What time will we know the result of the Scottish independence referendum?

How early should we wake up on Friday 19 September to find out what's happened? Or will we just be awoken by Westminster politicians howling in the streets?

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With everyone discussing the practicalities of Scotland breaking away from the United Kingdom, it's time to ask some practical questions about the vote itself.
 

When will we find out the result?

It's most likely to be between 6.30am and 7.30am the morning following the referendum, Friday 19 September, although this is an unofficial estimate. I spoke to the Chief Counting Officer Mary Pitcaithly, and she said "breakfast time" was most likely, but doesn't want to be more specific than that. It's unlikely to be in the early hours, what with the volume of ballots, particularly postal votes, and what Scotland's Electoral Management Board vaguely describes as "current processes". There will be an overnight count, which will begin immediately following the close of polls at 10pm on Thursday 18 September. The number of people registered to vote is 4,285,323, the largest electorate ever in Scotland for an election or referendum.

Update: We are now expecting the first counts, such as the Western Isles and Orkney Isles, to declare any time after 2am onwards. But don't expect the full result until at least  4.30am, with several big cities - Edinburgh, Glasgow, Aberdeen - declaring last. See George's blog for the full list of declaration times - and which counts to look out for (Glasgow, the key swing city, comes in at 5am).
 

Why isn't there a specific time?

All sorts of factors mean it's difficult to give a precise estimate. These include turnout, volume of postal votes and logistical factors dependent on geography and the weather. The latter is a big factor, as many of the boxes of ballot papers will have to be transported by boat or by aircraft. A document released by the the Electoral Management Board for Scotland warns, "whatever logistical and transport plans and contingencies are put in place, weather or road conditions may delay the receipt of ballot boxes at a count. This would delay that count and, as a consequence, the overall national result". One example is Comhairle nan Eilean Siar, the Western Isles council, which has planned the use of a helicopter to transport its boxes.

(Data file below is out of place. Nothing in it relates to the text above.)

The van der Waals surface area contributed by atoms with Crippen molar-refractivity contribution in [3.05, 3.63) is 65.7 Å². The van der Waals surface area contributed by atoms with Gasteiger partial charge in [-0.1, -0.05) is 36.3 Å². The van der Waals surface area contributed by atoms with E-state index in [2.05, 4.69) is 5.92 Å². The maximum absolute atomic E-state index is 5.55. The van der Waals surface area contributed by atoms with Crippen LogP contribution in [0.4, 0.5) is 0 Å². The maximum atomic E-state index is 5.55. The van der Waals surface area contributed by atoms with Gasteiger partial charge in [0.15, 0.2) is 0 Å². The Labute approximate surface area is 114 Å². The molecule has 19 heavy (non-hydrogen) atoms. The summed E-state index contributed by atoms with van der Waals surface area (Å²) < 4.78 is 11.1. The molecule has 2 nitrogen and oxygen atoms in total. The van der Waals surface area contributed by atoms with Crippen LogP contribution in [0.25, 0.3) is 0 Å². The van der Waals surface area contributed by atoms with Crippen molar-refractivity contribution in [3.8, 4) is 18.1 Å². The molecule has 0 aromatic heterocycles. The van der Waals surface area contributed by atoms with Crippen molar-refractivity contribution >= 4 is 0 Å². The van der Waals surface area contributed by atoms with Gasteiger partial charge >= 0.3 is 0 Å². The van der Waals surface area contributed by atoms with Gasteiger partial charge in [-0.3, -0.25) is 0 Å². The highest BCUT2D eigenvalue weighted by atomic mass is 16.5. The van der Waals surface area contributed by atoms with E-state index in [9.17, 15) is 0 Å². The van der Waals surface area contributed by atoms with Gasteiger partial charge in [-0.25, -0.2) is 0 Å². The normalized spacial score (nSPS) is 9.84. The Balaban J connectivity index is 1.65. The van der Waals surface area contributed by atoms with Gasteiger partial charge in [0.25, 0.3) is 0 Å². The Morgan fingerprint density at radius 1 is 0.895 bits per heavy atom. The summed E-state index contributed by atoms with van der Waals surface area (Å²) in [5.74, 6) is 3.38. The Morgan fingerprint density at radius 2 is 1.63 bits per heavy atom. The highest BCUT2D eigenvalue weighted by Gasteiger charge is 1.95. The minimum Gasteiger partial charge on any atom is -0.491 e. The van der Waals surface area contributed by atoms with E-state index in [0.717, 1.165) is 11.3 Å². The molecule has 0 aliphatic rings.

Will the result come in in dribs and drabs?

The referendum will be delivered locally by 32 Counting Officers, so there will be 32 local totals that make up the overall result. The result of the referendum will only be officially declared when all 32 local totals have been provided to the Chief Counting Officer and she has accepted them as valid. However, as counts are completed in each of the 32 areas, their totals will be announced, and so there may be a point when the remaining totals yet to be received won't change the overall outcome - so, in effect, the outcome could be known before the national declaration.
 

Will it take a longer time for the totals to come in from certain areas?

It could. Scotland ranges from urban areas with good transport links to large rural territories with more challenging conditions for transporting ballot boxes. So the mainland communities could well be quicker than the island authorities, which will be relying on boats and aircraft. However, there's only one local authority that doesn't usually count overnight. It's called Argyll and Bute. It usually does its count the day following a poll. However, for the referendum, it has confirmed that it has a system in place to carry out an overnight count.


Is there the possibility of a recount?

There is no provision for a national recount. The election authorities have warned that there will not be a recount - even if the independence question is decided by just one or two votes. Pitcaithly explains to me that this is because legislation doesn't allow for a national recount, as once the result has been declared, the votes are sealed up in their boxes and you "cannot open them up again, even if it ends up being very, very close". However, that only applies to the overall result. There could be recounts for the local totals. When each local Counting Officer has completed their count, and given the provisional total to the Chief Counting Officer, they will then be authorised to consult with referendum agents. This is when they can request a recount, if they feel it's necessary. According to Pitcaithly, this would normally be "if somebody has raised an issue about the process that has been used to count the papers". Local recounts would delay the national result.

Sources: Chief Counting Officer Designate for the Scottish Independence Referendum; the Telegraph; the Herald

Anoosh Chakelian is the New Statesman’s Britain editor.

She co-hosts the New Statesman podcast, discussing the latest in UK politics.

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